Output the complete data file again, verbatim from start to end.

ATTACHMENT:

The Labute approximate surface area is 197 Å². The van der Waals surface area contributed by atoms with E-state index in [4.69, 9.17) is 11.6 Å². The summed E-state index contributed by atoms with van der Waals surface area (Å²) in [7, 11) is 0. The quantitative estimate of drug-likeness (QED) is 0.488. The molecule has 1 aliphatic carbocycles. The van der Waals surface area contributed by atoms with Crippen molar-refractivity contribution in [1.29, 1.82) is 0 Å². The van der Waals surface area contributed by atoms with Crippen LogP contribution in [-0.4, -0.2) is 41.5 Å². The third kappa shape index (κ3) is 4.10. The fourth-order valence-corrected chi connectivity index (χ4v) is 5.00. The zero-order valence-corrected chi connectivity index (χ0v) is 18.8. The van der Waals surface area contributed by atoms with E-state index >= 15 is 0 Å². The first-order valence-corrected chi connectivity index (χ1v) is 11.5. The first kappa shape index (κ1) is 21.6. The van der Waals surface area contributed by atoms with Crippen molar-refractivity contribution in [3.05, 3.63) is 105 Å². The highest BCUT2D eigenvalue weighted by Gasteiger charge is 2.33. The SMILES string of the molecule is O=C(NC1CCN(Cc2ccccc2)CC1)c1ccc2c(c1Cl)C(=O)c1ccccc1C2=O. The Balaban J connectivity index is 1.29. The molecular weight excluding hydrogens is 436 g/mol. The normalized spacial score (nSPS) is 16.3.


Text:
The Labute approximate surface area is 197 Å². The van der Waals surface area contributed by atoms with E-state index in [4.69, 9.17) is 11.6 Å². The summed E-state index contributed by atoms with van der Waals surface area (Å²) in [7, 11) is 0. The quantitative estimate of drug-likeness (QED) is 0.488. The molecule has 1 aliphatic carbocycles. The van der Waals surface area contributed by atoms with Crippen molar-refractivity contribution in [1.29, 1.82) is 0 Å². The van der Waals surface area contributed by atoms with Crippen LogP contribution in [-0.4, -0.2) is 41.5 Å². The third kappa shape index (κ3) is 4.10. The fourth-order valence-corrected chi connectivity index (χ4v) is 5.00. The zero-order valence-corrected chi connectivity index (χ0v) is 18.8. The van der Waals surface area contributed by atoms with E-state index >= 15 is 0 Å². The first-order valence-corrected chi connectivity index (χ1v) is 11.5. The first kappa shape index (κ1) is 21.6. The van der Waals surface area contributed by atoms with Crippen molar-refractivity contribution in [3.05, 3.63) is 105 Å². The highest BCUT2D eigenvalue weighted by Gasteiger charge is 2.33. The SMILES string of the molecule is O=C(NC1CCN(Cc2ccccc2)CC1)c1ccc2c(c1Cl)C(=O)c1ccccc1C2=O. The Balaban J connectivity index is 1.29. The molecular weight excluding hydrogens is 436 g/mol. The normalized spacial score (nSPS) is 16.3.